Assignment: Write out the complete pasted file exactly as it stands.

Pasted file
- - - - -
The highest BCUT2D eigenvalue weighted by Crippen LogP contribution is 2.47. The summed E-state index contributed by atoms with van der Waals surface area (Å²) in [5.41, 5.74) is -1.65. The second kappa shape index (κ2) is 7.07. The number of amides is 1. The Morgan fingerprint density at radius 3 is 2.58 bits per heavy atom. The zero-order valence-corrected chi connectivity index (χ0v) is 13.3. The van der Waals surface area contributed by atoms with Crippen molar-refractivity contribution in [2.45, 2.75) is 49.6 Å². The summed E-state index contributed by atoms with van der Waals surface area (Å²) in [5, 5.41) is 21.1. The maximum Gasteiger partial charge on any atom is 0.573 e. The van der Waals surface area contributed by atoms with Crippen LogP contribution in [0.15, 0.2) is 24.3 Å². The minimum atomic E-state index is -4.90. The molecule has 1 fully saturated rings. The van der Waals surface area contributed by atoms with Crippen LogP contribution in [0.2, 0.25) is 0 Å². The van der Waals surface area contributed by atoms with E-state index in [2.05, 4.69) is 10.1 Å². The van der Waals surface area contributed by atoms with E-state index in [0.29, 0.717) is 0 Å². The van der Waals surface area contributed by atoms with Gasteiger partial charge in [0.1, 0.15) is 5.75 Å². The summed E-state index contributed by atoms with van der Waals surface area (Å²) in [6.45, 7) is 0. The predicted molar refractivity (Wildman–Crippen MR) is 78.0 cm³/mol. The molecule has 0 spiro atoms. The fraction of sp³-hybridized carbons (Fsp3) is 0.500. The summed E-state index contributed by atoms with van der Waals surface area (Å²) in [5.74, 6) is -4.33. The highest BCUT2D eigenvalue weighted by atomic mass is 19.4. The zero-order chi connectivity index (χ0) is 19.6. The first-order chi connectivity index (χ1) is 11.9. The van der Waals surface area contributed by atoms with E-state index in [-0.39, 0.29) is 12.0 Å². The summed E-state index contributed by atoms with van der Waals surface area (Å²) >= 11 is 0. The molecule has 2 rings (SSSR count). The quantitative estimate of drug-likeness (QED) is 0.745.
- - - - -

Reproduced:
The highest BCUT2D eigenvalue weighted by Crippen LogP contribution is 2.47. The summed E-state index contributed by atoms with van der Waals surface area (Å²) in [5.41, 5.74) is -1.65. The second kappa shape index (κ2) is 7.07. The number of amides is 1. The Morgan fingerprint density at radius 3 is 2.58 bits per heavy atom. The zero-order valence-corrected chi connectivity index (χ0v) is 13.3. The van der Waals surface area contributed by atoms with Crippen molar-refractivity contribution in [2.45, 2.75) is 49.6 Å². The summed E-state index contributed by atoms with van der Waals surface area (Å²) in [5, 5.41) is 21.1. The maximum Gasteiger partial charge on any atom is 0.573 e. The van der Waals surface area contributed by atoms with Crippen LogP contribution in [0.15, 0.2) is 24.3 Å². The minimum atomic E-state index is -4.90. The molecule has 1 fully saturated rings. The van der Waals surface area contributed by atoms with Crippen LogP contribution in [0.2, 0.25) is 0 Å². The van der Waals surface area contributed by atoms with E-state index in [2.05, 4.69) is 10.1 Å². The van der Waals surface area contributed by atoms with E-state index in [0.29, 0.717) is 0 Å². The van der Waals surface area contributed by atoms with Gasteiger partial charge in [0.1, 0.15) is 5.75 Å². The summed E-state index contributed by atoms with van der Waals surface area (Å²) in [6.45, 7) is 0. The predicted molar refractivity (Wildman–Crippen MR) is 78.0 cm³/mol. The molecule has 0 spiro atoms. The fraction of sp³-hybridized carbons (Fsp3) is 0.500. The summed E-state index contributed by atoms with van der Waals surface area (Å²) in [5.74, 6) is -4.33. The highest BCUT2D eigenvalue weighted by atomic mass is 19.4. The zero-order chi connectivity index (χ0) is 19.6. The first-order chi connectivity index (χ1) is 11.9. The van der Waals surface area contributed by atoms with E-state index in [-0.39, 0.29) is 12.0 Å². The summed E-state index contributed by atoms with van der Waals surface area (Å²) >= 11 is 0. The molecule has 2 rings (SSSR count). The quantitative estimate of drug-likeness (QED) is 0.745.